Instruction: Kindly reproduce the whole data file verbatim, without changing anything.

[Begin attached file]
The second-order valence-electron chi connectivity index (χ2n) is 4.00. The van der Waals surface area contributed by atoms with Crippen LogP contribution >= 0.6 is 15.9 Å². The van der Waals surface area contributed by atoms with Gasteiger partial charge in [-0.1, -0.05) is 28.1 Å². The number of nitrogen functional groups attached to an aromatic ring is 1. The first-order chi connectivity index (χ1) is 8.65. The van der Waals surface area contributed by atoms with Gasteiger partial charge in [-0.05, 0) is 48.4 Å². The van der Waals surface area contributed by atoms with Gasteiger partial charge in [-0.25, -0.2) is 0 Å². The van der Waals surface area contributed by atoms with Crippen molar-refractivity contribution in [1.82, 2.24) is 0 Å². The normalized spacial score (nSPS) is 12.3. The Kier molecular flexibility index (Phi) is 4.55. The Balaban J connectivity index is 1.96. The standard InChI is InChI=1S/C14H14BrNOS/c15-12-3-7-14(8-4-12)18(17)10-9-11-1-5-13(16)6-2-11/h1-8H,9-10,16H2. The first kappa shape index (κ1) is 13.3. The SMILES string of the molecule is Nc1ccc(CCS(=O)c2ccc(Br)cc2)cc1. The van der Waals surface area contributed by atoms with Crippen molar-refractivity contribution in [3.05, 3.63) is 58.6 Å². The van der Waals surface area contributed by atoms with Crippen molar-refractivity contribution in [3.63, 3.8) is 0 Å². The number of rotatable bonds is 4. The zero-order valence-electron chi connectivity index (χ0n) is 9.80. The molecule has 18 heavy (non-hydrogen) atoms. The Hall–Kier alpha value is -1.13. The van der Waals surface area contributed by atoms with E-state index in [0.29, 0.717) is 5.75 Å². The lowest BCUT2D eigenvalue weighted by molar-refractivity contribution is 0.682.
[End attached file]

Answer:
The second-order valence-electron chi connectivity index (χ2n) is 4.00. The van der Waals surface area contributed by atoms with Crippen LogP contribution >= 0.6 is 15.9 Å². The van der Waals surface area contributed by atoms with Gasteiger partial charge in [-0.1, -0.05) is 28.1 Å². The number of nitrogen functional groups attached to an aromatic ring is 1. The first-order chi connectivity index (χ1) is 8.65. The van der Waals surface area contributed by atoms with Gasteiger partial charge in [-0.05, 0) is 48.4 Å². The van der Waals surface area contributed by atoms with Gasteiger partial charge in [-0.25, -0.2) is 0 Å². The van der Waals surface area contributed by atoms with Crippen molar-refractivity contribution in [1.82, 2.24) is 0 Å². The normalized spacial score (nSPS) is 12.3. The Kier molecular flexibility index (Phi) is 4.55. The Balaban J connectivity index is 1.96. The standard InChI is InChI=1S/C14H14BrNOS/c15-12-3-7-14(8-4-12)18(17)10-9-11-1-5-13(16)6-2-11/h1-8H,9-10,16H2. The first kappa shape index (κ1) is 13.3. The SMILES string of the molecule is Nc1ccc(CCS(=O)c2ccc(Br)cc2)cc1. The van der Waals surface area contributed by atoms with Crippen molar-refractivity contribution in [3.05, 3.63) is 58.6 Å². The van der Waals surface area contributed by atoms with Crippen molar-refractivity contribution in [3.63, 3.8) is 0 Å². The number of rotatable bonds is 4. The zero-order valence-electron chi connectivity index (χ0n) is 9.80. The molecule has 18 heavy (non-hydrogen) atoms. The Hall–Kier alpha value is -1.13. The van der Waals surface area contributed by atoms with E-state index in [0.29, 0.717) is 5.75 Å². The lowest BCUT2D eigenvalue weighted by molar-refractivity contribution is 0.682.